And I think Exodus, this paradigmatic event in the Salvation Story of the Bible, can help those of us involved in growing church, in including more people in this Sinai experience.
Wednesday, 12 June 2013
|The After Shot ... how long can I keep it this tidy?|
Since finishing the Foundation Course with St. John's, I have been enjoying some more mindless tasks. Sarah is enjoying having a husband who isn't too zonked reading theological tomes to wipe kitchen surfaces.
Obviously, there are more books in some categories and others are almost mono-tome, but I'm very pleased at how over the years all those books have formed a good overview of theology. Now I just have to read them! (And lend them - seeing all my lovely books made me feel very blessed and in need of sharing the wealth.)
I am considering going completely OCD and buying colour coded stickers for the spines.
Interestingly (to me), it wasn't as easy as I expected to designate books 'theological' or 'not'. Many are straight forward enough: 'The Atonement Debate'? Theology. 'Essential Norn Irish'? Not.
Some are less straight forward. 'A Dollar a Day'? 'Making Poverty History'? 'Living in an Age of Absurdity'? Anything by Michael Moore?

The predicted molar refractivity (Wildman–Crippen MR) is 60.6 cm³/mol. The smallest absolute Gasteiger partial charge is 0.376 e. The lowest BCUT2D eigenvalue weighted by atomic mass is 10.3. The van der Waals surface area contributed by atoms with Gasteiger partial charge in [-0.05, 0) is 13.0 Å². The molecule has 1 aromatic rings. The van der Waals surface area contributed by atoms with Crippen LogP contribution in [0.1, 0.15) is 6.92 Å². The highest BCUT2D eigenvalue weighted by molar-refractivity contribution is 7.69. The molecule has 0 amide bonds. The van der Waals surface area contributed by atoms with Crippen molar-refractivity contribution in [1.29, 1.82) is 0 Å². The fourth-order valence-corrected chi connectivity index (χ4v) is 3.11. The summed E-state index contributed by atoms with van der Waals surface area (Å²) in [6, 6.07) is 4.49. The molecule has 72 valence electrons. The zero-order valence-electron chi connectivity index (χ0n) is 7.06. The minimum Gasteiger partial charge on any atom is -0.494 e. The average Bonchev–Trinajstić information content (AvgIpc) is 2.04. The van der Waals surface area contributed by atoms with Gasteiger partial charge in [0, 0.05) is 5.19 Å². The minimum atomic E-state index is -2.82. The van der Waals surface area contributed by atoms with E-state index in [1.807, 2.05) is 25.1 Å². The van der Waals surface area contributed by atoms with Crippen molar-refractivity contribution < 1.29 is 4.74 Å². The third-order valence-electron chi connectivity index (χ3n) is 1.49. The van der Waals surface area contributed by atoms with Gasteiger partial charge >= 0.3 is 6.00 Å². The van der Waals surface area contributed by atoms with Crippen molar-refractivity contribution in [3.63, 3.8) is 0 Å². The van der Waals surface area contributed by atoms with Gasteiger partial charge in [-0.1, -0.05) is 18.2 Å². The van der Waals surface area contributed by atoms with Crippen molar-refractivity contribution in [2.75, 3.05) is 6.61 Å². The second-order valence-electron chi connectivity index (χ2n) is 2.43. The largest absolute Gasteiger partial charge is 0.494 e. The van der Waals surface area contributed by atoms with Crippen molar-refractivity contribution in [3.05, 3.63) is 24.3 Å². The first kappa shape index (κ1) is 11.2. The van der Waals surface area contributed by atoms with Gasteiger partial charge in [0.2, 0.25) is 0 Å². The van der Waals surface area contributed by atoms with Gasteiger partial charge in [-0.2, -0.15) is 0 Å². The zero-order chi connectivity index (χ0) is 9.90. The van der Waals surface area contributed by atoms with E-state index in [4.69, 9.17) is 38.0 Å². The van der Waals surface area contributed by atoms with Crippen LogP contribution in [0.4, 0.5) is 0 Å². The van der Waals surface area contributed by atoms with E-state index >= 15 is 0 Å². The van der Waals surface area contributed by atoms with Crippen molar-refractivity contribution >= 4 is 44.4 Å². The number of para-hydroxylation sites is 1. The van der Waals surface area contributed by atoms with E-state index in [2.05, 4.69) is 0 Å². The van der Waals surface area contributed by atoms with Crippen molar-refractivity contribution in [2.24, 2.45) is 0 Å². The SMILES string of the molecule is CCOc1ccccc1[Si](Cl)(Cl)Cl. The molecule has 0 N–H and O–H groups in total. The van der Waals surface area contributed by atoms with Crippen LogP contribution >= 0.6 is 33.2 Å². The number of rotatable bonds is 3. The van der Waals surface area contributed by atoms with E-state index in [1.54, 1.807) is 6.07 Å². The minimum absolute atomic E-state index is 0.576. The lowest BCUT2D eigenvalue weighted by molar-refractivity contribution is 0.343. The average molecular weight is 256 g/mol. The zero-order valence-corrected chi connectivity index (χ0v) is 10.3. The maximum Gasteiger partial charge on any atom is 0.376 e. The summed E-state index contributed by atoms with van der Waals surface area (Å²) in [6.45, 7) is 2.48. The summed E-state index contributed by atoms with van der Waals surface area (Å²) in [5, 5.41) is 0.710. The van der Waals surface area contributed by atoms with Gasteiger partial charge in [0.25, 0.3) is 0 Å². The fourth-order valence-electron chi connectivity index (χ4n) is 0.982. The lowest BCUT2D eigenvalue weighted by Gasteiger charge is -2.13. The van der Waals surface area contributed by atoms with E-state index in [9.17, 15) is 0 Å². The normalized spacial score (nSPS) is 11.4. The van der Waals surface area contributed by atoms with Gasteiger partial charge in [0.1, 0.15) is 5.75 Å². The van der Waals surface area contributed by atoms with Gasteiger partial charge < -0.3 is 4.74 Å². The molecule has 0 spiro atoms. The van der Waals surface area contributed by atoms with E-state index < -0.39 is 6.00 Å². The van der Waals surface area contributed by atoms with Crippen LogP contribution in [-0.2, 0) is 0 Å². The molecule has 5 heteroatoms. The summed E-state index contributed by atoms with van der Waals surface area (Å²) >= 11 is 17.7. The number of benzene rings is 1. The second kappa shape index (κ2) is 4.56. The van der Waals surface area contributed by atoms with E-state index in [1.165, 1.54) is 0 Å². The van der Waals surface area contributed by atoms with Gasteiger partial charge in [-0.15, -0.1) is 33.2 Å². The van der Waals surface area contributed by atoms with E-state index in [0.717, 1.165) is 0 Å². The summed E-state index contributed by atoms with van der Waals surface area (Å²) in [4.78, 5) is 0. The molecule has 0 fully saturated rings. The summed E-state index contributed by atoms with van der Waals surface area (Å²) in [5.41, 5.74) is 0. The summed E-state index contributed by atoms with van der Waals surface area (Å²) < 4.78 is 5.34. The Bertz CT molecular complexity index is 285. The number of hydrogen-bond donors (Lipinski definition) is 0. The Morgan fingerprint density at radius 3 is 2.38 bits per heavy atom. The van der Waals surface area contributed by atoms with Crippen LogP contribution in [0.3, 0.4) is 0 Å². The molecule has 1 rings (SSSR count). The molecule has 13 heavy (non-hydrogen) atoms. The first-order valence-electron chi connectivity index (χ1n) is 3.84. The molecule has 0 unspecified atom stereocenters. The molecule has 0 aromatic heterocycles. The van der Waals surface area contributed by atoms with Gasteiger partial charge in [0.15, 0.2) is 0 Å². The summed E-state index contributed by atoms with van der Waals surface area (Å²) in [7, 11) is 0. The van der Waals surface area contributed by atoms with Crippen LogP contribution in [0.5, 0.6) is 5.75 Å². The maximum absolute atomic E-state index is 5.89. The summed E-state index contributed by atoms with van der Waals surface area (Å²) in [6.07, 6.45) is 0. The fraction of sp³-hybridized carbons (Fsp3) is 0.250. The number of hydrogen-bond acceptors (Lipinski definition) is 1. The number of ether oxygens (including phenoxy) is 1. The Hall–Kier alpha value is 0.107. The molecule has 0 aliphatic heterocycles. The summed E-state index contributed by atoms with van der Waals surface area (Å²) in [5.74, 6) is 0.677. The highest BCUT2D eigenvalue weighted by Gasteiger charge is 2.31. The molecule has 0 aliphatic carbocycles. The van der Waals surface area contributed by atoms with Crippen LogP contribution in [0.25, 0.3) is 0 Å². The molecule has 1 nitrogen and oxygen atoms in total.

I suppose in real life, things aren't so easily labelled 'sacred' or 'secular'. And when we try to divide the two, that's when the trouble starts.
When education, politics, economics, psychology, are considered 'secular' and beyond the remit of theological significance.
Actually, the Bible has a lot, an awful lot, to say about how our human life is to be celebrated and ordered, about poverty, philosophy, economics, leadership ... and not just cult and spirituality.
And if I only read theology and am ignorant about wider society and the realities we experience every day, how people are affected by globalization, by cuts to education and neo-liberal market policy, and the history of our country ... well, the theology might come across as a bit irrelevant.
So, I decided in my categorization system to be generous and open-minded in deciding what goes under 'theology'. As an ordinand and hopefully one day as a priest, I hope to be the same in my approach to life in general!